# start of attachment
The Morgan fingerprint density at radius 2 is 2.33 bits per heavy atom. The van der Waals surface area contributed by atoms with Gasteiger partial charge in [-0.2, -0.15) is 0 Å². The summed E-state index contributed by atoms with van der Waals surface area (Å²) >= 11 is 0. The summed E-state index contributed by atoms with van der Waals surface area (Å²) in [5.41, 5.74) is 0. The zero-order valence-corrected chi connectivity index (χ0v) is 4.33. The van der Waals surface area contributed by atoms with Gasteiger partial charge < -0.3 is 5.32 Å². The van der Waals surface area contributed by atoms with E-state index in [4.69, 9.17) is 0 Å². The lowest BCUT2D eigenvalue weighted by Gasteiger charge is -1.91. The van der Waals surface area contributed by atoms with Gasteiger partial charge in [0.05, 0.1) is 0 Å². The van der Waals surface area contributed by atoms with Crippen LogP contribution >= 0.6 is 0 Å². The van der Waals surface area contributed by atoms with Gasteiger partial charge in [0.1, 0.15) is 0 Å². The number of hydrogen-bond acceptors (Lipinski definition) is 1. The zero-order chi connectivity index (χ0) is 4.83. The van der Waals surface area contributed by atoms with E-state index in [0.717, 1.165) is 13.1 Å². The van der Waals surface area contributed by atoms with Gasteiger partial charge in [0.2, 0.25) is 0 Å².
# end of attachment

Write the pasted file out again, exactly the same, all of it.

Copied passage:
The Morgan fingerprint density at radius 2 is 2.33 bits per heavy atom. The van der Waals surface area contributed by atoms with Gasteiger partial charge in [-0.2, -0.15) is 0 Å². The summed E-state index contributed by atoms with van der Waals surface area (Å²) >= 11 is 0. The summed E-state index contributed by atoms with van der Waals surface area (Å²) in [5.41, 5.74) is 0. The zero-order valence-corrected chi connectivity index (χ0v) is 4.33. The van der Waals surface area contributed by atoms with Gasteiger partial charge < -0.3 is 5.32 Å². The van der Waals surface area contributed by atoms with E-state index in [4.69, 9.17) is 0 Å². The lowest BCUT2D eigenvalue weighted by Gasteiger charge is -1.91. The van der Waals surface area contributed by atoms with Gasteiger partial charge in [0.05, 0.1) is 0 Å². The van der Waals surface area contributed by atoms with Crippen LogP contribution >= 0.6 is 0 Å². The van der Waals surface area contributed by atoms with Gasteiger partial charge in [0.1, 0.15) is 0 Å². The number of hydrogen-bond acceptors (Lipinski definition) is 1. The zero-order chi connectivity index (χ0) is 4.83. The van der Waals surface area contributed by atoms with E-state index in [0.717, 1.165) is 13.1 Å². The van der Waals surface area contributed by atoms with Gasteiger partial charge in [0.2, 0.25) is 0 Å².